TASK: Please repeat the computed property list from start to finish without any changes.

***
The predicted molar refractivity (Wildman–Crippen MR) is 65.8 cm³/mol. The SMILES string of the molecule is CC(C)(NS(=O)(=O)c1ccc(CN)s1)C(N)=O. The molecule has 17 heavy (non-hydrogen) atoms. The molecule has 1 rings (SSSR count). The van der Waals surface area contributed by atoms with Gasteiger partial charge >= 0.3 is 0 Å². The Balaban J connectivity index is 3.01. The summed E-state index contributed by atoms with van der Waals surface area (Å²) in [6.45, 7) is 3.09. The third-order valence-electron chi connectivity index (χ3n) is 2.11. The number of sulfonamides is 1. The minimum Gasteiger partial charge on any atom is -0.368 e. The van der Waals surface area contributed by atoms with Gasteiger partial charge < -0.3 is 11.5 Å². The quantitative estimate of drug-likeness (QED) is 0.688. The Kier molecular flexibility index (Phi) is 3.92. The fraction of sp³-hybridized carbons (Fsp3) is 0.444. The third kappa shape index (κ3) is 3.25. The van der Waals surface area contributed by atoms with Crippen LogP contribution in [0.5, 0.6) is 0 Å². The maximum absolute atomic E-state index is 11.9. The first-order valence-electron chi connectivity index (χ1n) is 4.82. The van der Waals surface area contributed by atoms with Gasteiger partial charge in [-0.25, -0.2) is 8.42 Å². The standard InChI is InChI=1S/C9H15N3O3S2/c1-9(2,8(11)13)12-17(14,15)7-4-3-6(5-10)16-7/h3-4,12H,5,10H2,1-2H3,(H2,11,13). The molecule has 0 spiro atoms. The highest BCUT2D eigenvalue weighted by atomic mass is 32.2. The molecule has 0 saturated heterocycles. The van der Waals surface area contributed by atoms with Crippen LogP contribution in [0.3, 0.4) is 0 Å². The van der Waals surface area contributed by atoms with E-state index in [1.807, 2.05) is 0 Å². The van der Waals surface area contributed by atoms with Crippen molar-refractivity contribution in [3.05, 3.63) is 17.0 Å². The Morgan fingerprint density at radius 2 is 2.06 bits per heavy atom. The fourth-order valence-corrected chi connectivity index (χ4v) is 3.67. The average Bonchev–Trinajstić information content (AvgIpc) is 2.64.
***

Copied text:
The predicted molar refractivity (Wildman–Crippen MR) is 65.8 cm³/mol. The SMILES string of the molecule is CC(C)(NS(=O)(=O)c1ccc(CN)s1)C(N)=O. The molecule has 17 heavy (non-hydrogen) atoms. The molecule has 1 rings (SSSR count). The van der Waals surface area contributed by atoms with Gasteiger partial charge >= 0.3 is 0 Å². The Balaban J connectivity index is 3.01. The summed E-state index contributed by atoms with van der Waals surface area (Å²) in [6.45, 7) is 3.09. The third-order valence-electron chi connectivity index (χ3n) is 2.11. The number of sulfonamides is 1. The minimum Gasteiger partial charge on any atom is -0.368 e. The van der Waals surface area contributed by atoms with Gasteiger partial charge < -0.3 is 11.5 Å². The quantitative estimate of drug-likeness (QED) is 0.688. The Kier molecular flexibility index (Phi) is 3.92. The fraction of sp³-hybridized carbons (Fsp3) is 0.444. The third kappa shape index (κ3) is 3.25. The van der Waals surface area contributed by atoms with Crippen LogP contribution in [0.5, 0.6) is 0 Å². The maximum absolute atomic E-state index is 11.9. The first-order valence-electron chi connectivity index (χ1n) is 4.82. The van der Waals surface area contributed by atoms with Gasteiger partial charge in [-0.25, -0.2) is 8.42 Å². The standard InChI is InChI=1S/C9H15N3O3S2/c1-9(2,8(11)13)12-17(14,15)7-4-3-6(5-10)16-7/h3-4,12H,5,10H2,1-2H3,(H2,11,13). The molecule has 0 spiro atoms. The highest BCUT2D eigenvalue weighted by atomic mass is 32.2. The molecule has 0 saturated heterocycles. The van der Waals surface area contributed by atoms with Crippen LogP contribution in [0.3, 0.4) is 0 Å². The van der Waals surface area contributed by atoms with E-state index in [1.807, 2.05) is 0 Å². The van der Waals surface area contributed by atoms with Crippen molar-refractivity contribution in [3.05, 3.63) is 17.0 Å². The Morgan fingerprint density at radius 2 is 2.06 bits per heavy atom. The fourth-order valence-corrected chi connectivity index (χ4v) is 3.67. The average Bonchev–Trinajstić information content (AvgIpc) is 2.64.